International Meeting for Autism Research (London, May 15-17, 2008): A New Way to Study and to Treat Autism Spectrum Conditions: Video Games for Ecologically Valid Measurement and Therapy

A New Way to Study and to Treat Autism Spectrum Conditions: Video Games for Ecologically Valid Measurement and Therapy

Thursday, May 15, 2008: 10:30 AM
Bourgogne (Novotel London West)
M. K. Belmonte , Department of Human Development, Cornell University, Ithaca, NY
Background: Integrative studies of autism across levels and domains of cognition demand that subjects remain on task throughout large numbers of experimental trials and paradigms. Such lengthy, demanding and tedious experiments can place experimental control at odds with ecological validity. A way between the horns of this dilemma is offered by embedding experiments within the motivating, engaging, yet strongly regular and systematic environment of a video game.
Objectives: Develop freely available, open-source, extensible software that encapsulates a battery of perceptual, attentional, executive and social cognitive tasks in a video-game format suitable for behavioural and physiological measurements and extensible for therapeutic interventions. Correlate behavioural and EEG measures across cognitive domains, in autism-spectrum probands, their clinically unaffected siblings, and unrelated normal controls.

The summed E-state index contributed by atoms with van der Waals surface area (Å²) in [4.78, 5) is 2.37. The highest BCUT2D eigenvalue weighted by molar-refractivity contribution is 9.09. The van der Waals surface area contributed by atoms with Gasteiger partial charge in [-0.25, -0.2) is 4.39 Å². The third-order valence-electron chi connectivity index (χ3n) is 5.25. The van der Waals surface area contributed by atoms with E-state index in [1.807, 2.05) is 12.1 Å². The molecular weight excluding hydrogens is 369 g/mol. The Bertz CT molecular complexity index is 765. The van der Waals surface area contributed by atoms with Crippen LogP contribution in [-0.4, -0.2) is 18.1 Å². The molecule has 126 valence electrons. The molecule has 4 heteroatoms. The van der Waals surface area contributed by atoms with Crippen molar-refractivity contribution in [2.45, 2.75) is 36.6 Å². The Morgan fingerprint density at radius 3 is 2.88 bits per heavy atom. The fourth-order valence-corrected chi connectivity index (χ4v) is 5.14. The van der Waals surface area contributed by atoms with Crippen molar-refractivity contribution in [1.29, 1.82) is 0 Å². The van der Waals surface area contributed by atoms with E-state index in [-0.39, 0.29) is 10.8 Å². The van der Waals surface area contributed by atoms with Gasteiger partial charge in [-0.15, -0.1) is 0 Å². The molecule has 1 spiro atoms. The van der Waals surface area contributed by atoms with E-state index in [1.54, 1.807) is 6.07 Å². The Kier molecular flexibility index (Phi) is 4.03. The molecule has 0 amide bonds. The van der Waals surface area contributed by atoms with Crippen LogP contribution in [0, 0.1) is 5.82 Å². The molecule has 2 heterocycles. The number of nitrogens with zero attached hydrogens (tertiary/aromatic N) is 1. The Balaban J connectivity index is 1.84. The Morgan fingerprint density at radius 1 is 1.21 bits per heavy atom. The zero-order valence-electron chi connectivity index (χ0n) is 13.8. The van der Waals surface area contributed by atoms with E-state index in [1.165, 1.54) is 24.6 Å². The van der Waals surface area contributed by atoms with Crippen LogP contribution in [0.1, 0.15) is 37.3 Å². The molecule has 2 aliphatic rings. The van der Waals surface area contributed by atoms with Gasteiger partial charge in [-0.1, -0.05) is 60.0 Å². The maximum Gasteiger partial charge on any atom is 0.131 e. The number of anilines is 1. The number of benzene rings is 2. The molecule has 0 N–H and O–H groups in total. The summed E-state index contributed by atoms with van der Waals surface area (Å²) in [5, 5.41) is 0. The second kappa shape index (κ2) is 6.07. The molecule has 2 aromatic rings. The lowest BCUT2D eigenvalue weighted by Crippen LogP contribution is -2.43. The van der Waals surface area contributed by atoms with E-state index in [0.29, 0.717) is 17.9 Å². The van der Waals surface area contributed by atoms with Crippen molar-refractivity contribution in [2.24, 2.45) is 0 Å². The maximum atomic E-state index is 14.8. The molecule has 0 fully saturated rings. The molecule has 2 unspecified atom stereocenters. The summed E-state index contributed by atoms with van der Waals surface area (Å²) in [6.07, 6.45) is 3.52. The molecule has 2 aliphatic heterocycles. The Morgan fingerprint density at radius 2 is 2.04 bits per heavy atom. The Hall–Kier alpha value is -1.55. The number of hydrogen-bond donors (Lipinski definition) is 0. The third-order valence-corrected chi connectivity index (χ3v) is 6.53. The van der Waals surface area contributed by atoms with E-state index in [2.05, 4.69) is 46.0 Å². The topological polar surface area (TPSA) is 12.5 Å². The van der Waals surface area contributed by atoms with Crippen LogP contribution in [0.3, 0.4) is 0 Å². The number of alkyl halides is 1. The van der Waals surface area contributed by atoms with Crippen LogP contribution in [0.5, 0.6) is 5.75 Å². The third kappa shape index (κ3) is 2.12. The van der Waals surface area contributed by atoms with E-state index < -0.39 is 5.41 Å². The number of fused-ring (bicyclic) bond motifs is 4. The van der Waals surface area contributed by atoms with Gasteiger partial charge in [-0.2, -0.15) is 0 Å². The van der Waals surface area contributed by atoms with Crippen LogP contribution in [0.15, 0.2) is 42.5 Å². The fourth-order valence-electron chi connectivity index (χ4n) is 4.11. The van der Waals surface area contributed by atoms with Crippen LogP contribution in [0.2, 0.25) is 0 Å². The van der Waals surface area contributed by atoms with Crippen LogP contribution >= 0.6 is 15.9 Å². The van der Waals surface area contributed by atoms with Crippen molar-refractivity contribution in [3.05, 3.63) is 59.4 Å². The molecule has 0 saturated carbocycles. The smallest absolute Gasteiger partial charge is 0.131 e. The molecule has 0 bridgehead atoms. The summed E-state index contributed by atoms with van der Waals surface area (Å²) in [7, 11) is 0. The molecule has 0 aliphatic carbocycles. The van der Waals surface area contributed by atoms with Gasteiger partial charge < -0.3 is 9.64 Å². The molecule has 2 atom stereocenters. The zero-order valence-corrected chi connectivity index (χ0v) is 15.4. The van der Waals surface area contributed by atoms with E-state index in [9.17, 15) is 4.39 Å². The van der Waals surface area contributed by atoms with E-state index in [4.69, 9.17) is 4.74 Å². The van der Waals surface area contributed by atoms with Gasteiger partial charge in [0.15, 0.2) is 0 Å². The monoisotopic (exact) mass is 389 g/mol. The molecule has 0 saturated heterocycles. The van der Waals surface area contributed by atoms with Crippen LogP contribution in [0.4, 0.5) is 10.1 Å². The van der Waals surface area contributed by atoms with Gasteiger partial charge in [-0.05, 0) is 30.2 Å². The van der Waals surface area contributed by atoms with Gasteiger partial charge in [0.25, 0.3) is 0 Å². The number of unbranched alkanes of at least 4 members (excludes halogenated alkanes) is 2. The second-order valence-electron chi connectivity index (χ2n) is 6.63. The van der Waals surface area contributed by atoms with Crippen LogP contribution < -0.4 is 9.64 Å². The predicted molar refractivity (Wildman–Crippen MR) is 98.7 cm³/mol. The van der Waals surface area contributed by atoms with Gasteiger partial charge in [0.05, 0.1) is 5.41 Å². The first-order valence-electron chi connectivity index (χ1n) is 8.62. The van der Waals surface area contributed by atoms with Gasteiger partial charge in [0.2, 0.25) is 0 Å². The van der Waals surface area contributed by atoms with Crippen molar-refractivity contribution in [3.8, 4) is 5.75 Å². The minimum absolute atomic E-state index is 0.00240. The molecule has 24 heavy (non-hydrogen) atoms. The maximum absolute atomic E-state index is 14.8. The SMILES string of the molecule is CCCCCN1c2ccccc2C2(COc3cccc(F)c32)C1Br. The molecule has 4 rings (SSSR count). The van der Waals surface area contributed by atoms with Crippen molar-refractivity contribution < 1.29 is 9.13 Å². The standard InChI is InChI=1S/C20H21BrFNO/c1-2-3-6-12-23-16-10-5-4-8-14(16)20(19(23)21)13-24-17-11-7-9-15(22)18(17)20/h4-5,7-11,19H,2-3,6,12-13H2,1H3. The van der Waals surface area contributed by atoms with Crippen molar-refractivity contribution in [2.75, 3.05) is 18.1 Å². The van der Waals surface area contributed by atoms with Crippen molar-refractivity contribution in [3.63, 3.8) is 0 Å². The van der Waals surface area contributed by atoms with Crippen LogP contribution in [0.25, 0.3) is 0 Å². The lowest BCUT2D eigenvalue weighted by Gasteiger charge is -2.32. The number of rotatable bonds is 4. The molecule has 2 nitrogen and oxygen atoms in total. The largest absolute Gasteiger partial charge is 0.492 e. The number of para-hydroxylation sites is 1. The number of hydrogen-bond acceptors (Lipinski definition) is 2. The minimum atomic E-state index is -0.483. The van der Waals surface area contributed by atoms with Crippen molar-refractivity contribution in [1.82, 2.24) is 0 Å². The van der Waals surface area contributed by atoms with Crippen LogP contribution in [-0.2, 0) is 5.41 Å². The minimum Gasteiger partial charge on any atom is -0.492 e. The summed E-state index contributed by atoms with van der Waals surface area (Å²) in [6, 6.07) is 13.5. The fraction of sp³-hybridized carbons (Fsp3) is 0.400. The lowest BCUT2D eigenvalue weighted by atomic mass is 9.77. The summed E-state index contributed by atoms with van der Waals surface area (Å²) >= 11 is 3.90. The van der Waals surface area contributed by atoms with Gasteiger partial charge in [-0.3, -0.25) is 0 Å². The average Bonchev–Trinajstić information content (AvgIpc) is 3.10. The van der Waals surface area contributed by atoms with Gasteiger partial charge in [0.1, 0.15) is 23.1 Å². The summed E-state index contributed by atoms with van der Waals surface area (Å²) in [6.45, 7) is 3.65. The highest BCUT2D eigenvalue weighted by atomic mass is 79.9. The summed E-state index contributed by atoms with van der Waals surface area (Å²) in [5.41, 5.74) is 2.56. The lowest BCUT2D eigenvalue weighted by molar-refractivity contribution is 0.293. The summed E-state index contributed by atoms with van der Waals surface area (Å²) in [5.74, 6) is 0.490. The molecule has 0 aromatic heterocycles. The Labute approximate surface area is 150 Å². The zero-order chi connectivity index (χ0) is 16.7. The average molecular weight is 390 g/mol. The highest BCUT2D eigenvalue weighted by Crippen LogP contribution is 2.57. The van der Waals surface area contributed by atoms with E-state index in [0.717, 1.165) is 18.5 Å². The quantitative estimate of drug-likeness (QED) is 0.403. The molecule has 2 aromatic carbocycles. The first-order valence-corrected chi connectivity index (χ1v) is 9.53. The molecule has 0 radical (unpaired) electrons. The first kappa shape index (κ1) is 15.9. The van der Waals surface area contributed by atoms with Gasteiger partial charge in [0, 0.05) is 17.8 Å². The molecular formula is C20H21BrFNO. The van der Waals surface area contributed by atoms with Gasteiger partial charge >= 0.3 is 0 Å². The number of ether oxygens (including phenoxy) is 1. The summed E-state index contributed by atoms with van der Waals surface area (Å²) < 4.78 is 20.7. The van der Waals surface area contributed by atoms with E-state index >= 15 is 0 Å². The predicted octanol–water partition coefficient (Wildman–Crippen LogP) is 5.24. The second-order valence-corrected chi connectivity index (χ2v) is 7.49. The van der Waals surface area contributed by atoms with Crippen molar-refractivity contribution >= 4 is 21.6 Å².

Methods: A suite of mini-games is themed round a space colony simulator. The format is person-centred and event-driven rather than computer-centred and timed, encouraging players to apply skills at their own pace and on their own terms. Predictable and anxiety-minimising perceptual and social environments afford opportunities not only to demonstrate skills but also to develop them. Measures include motion coherence threshold, go/no-go inhibition, focused and distributed visual and multimodal attention, perceptual disembedding, and first- and second-order "theory of mind." Game events are transparently logged for offline analysis, and can be synchronised with physiological recordings.
Results: Preliminary behavioural and EEG data in autism (joint work with the UCSD Research on Aging and Development Laboratory) suggest elevated motion coherence thresholds, delayed and abbreviated beta EEG suppression and gamma activation in response to coherent motion, and absent frontal N2 during behavioural inhibition. EEG phase coherence analysis and behavioural correlations across task domains are being explored.
Conclusions: Video games offer a new, integrative tool to examine the true nature of autistic cognitive skills behaviourally and physiologically, and the potential to develop these skills therapeutically.
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